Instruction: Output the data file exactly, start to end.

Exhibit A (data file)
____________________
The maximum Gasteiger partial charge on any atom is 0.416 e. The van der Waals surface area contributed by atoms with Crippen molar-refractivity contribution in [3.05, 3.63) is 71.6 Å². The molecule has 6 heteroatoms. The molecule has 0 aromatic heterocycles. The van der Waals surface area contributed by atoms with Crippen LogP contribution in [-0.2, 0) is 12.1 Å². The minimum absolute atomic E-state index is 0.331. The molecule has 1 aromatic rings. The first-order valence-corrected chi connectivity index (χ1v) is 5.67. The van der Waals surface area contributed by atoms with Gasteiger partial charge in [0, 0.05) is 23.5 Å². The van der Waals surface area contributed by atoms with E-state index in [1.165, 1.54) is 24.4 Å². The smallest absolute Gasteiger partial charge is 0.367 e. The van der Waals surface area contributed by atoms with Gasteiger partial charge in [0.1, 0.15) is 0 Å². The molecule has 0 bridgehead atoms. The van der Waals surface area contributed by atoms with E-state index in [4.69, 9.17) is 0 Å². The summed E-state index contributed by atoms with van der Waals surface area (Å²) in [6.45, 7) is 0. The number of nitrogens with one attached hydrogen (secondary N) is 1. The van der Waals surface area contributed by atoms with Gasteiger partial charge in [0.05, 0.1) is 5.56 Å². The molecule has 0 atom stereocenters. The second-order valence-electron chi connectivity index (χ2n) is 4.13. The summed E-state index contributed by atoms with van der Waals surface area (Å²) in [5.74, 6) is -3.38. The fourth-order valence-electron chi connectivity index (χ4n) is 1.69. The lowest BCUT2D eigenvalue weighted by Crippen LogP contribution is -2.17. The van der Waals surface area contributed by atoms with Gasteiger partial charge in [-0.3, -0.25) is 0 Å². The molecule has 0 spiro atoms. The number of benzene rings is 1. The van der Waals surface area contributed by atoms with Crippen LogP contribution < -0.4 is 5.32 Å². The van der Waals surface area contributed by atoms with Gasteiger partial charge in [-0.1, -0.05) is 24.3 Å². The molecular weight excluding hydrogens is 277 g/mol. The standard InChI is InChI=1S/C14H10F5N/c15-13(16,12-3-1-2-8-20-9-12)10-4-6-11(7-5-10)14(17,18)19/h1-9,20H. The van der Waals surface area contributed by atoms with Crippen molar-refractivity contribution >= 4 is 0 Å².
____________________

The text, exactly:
The maximum Gasteiger partial charge on any atom is 0.416 e. The van der Waals surface area contributed by atoms with Crippen molar-refractivity contribution in [3.05, 3.63) is 71.6 Å². The molecule has 6 heteroatoms. The molecule has 0 aromatic heterocycles. The van der Waals surface area contributed by atoms with Crippen LogP contribution in [-0.2, 0) is 12.1 Å². The minimum absolute atomic E-state index is 0.331. The molecule has 1 aromatic rings. The first-order valence-corrected chi connectivity index (χ1v) is 5.67. The van der Waals surface area contributed by atoms with Gasteiger partial charge in [0, 0.05) is 23.5 Å². The van der Waals surface area contributed by atoms with E-state index in [1.165, 1.54) is 24.4 Å². The smallest absolute Gasteiger partial charge is 0.367 e. The van der Waals surface area contributed by atoms with Gasteiger partial charge in [0.1, 0.15) is 0 Å². The molecule has 0 bridgehead atoms. The van der Waals surface area contributed by atoms with E-state index in [4.69, 9.17) is 0 Å². The summed E-state index contributed by atoms with van der Waals surface area (Å²) in [6.45, 7) is 0. The number of nitrogens with one attached hydrogen (secondary N) is 1. The van der Waals surface area contributed by atoms with Gasteiger partial charge in [0.05, 0.1) is 5.56 Å². The molecule has 0 atom stereocenters. The second-order valence-electron chi connectivity index (χ2n) is 4.13. The summed E-state index contributed by atoms with van der Waals surface area (Å²) in [5.74, 6) is -3.38. The fourth-order valence-electron chi connectivity index (χ4n) is 1.69. The lowest BCUT2D eigenvalue weighted by Crippen LogP contribution is -2.17. The van der Waals surface area contributed by atoms with Gasteiger partial charge in [-0.3, -0.25) is 0 Å². The molecule has 0 spiro atoms. The number of benzene rings is 1. The van der Waals surface area contributed by atoms with Crippen LogP contribution < -0.4 is 5.32 Å². The van der Waals surface area contributed by atoms with Gasteiger partial charge in [-0.1, -0.05) is 24.3 Å². The molecular weight excluding hydrogens is 277 g/mol. The standard InChI is InChI=1S/C14H10F5N/c15-13(16,12-3-1-2-8-20-9-12)10-4-6-11(7-5-10)14(17,18)19/h1-9,20H. The van der Waals surface area contributed by atoms with Crippen molar-refractivity contribution >= 4 is 0 Å².